What is it about Ayn Rand that the regular people love so much and the “professional” critics hate? When the book was released, it was severely panned by the critics, and overwhelmingly disregarded as “remarkably silly” and something that “can be called a novel only by devaluing the term.” However, it sold so many copies by word of mouth that it rivaled the Holy Bible in its sales and the impact it had on people’s lives.
Okay, I was fooled by the name “Rakesh Roshan;” I didn’t realize that he had nothing to do with the story or the film’s direction. I rarely watch Hindi movies, but I do make an exception depending on the star cast or the director involved with the project. This time, it was the director — or so I thought.
Anyway, so here’s a two-line gist of the movie: one gold digger meets another gold digger, and they both sort of screw around with a rich, criminal family in Las Vegas. The family finds out, and screws their lives over in return. End of story.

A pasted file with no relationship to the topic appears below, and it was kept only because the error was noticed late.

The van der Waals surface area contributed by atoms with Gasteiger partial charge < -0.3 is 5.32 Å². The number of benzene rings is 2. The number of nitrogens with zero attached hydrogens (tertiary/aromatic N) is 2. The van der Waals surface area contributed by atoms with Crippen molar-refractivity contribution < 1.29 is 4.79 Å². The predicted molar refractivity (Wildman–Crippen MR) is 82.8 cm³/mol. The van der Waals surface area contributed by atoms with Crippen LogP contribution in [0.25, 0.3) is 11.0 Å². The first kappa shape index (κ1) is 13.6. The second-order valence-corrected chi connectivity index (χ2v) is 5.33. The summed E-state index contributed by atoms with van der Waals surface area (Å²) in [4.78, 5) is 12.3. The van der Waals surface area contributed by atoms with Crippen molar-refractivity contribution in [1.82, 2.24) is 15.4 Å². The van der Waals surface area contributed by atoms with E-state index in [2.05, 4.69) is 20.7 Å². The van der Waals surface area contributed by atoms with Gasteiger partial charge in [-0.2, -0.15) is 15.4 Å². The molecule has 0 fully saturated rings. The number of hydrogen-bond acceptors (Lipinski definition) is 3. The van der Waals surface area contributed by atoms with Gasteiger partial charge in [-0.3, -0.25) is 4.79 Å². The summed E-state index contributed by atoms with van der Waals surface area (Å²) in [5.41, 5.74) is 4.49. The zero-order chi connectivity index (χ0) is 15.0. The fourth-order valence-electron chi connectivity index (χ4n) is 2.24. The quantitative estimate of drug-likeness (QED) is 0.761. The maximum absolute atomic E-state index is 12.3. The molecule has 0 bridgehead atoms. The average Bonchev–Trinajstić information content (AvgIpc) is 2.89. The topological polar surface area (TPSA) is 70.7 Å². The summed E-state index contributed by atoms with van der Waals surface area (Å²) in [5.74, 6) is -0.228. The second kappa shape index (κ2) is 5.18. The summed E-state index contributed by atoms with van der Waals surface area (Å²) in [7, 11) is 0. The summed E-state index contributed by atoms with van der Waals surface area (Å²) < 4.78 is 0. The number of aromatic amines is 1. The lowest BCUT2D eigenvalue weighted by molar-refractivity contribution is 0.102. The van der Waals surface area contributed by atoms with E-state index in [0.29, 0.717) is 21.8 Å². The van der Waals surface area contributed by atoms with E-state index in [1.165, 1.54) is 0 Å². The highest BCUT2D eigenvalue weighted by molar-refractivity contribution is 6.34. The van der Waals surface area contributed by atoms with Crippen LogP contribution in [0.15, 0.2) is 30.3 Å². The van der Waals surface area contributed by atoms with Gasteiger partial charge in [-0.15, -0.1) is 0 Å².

Now, take that script, throw in a Spanish-speaking hottie to lure the males, the Greek God-like body of Hritik Roshan to woo the girls, and a truckload of cheesy lines like “I don’t know what part of the world you come from, but you’ve become my whole world now,” and you’ve got a piece of Bollywood cinema, which Hritik Roshan claims is “different.”
I have absolutely no idea why we’re supposed to like or even empathize with the characters. The hero is a mediocre con artist of sorts who marries foreign women, helps them get the green card, and charges them money for it. As if that wasn’t enough to make him a total douchebag, he wants to marry a rich girl so he can live his life on her money and never have to be poor again.
Seriously? An Indian who’s a great dancer and knows magic tricks, and he can’t find a good job in the US, you’re friggin kidding me right? And I’m supposed to feel sympathy for him cause he falls in love with another woman who’s trying to marry a rich man so she can become rich and help her family out of poverty. Wow, real touching stuff.
To make things even more dramatic, there’s a friend who helps the protagonist — we really need to redefine the terms here — find clients to marry, and also gives his life up to help him procure foreign passports so the love birds can fly away to a different place and live happily ever after. Honor among thieves huh!